Players encroach on this ‘protected’ area, which is malleable by the way, five hundred times a game, yet only one or two gets paid, presumably when the umpires remember their superiors are watching.

And what about ‘hands in the back’ in a marking contest?

You almost can’t have a marking contest between two stationary players jostling for position without someone’s hands being in someone’s back at some stage.

And how laughable is it that in order to hold your ground from behind, you can do the exact same motion with the exact same power and have the exact same influence on the contest, yet you’re pinged if using hands, but fine if using the forearm.

Again, this is another one that only gets paid from time to time.

It’s just plain embarrassing.

As for those who say they don’t mind what the umpires pay ‘as long as they’re consistent’, then wake up to yourself. This is the biggest cop out in the game. There’s right and there’s wrong, and making the same bad decision for the length of a game is an exercise in stupidity.

Now, don’t get me wrong, I’m not for all of these free kicks being paid. Far from it. I’m just highlighting the ridiculousness of them being rules in the first place.


Andrew Demetriou, Adrian Anderson and co will point to large crowds, huge television numbers and billion-dollar broadcast deals as evidence of the success of these changes.

But it’s reasonable to say that the game continues to grow and capture our rapt attention in spite of these farcical changes, not because of them.

The game will survive and thrive due to the wizardry of Gary Ablett, the genius of Scott Pendlebury, the freakishness of Buddy Franklin and Cyril Rioli, the brilliance of Trent Cotchin, the hands of Jobe Watson, the explosiveness of Patrick Dangerfield.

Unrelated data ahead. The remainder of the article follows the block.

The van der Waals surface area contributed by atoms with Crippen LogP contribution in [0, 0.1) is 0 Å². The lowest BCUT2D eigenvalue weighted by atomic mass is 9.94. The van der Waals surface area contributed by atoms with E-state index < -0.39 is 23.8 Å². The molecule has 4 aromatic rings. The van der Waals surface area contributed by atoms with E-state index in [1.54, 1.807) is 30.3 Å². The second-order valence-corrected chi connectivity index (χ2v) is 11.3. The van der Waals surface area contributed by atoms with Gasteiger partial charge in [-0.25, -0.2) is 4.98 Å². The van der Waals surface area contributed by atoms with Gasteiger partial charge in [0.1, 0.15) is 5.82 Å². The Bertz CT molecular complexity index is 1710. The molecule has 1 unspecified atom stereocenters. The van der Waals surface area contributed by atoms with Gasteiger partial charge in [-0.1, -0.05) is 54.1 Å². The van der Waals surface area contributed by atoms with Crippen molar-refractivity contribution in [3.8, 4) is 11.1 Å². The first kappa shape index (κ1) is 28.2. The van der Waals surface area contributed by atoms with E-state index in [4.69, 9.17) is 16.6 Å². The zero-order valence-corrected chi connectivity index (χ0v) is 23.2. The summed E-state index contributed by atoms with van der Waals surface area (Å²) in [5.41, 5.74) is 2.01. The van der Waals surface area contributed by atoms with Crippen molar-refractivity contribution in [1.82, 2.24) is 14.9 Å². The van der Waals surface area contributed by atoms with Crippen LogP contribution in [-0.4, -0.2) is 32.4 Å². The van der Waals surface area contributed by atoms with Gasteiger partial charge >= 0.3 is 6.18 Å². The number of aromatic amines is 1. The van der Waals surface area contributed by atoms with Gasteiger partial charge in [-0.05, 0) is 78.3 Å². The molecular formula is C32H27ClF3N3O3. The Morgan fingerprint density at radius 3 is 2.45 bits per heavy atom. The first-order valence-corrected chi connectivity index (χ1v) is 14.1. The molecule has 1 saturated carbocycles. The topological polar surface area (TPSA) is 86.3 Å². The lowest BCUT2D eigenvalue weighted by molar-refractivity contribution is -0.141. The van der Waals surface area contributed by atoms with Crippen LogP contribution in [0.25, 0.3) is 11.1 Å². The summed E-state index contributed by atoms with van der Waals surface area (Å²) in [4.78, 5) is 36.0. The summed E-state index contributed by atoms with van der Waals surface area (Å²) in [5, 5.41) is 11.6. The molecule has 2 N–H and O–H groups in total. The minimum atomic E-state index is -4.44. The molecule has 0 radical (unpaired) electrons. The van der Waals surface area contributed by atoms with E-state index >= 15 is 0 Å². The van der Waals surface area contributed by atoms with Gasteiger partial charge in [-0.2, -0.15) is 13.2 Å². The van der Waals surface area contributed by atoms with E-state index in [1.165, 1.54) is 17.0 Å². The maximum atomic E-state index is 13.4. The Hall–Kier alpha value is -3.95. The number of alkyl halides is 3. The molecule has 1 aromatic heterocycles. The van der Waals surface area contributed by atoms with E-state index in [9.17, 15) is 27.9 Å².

The game will survive and thrive because people love their clubs and are passionate about them in every way. The clubs have done a superb job in building and catering to their fan-bases.

Improvement to the spectacle will come from stripping back.

Strip back the rules into a simpler form. Don’t create them on the run. Don’t try to prevent and punish accidents. Let the players play.

Strip back the umpires decision-making to the absolute minimum. Let them relax. Let them use their experience to make judgement calls. Don’t let them guess.

Fans and players get more upset with an incorrect decision than the one that is missed. The incorrect decision is dwelled upon as replays are shown and frustration builds. The missed one is easier to handle because the play is the focus, and it continues.

The umpires instinctively know this. It’s why in a big game, we often think they’ve ‘swallowed the whistle’.

Each round brings us a week closer to what should be a memorable finals series of close results.

I can only hope that when September comes around, it is the football we are focussing on, and not some ‘rule of the week’ or the enforcement of a stupid rule.

Please let it be so.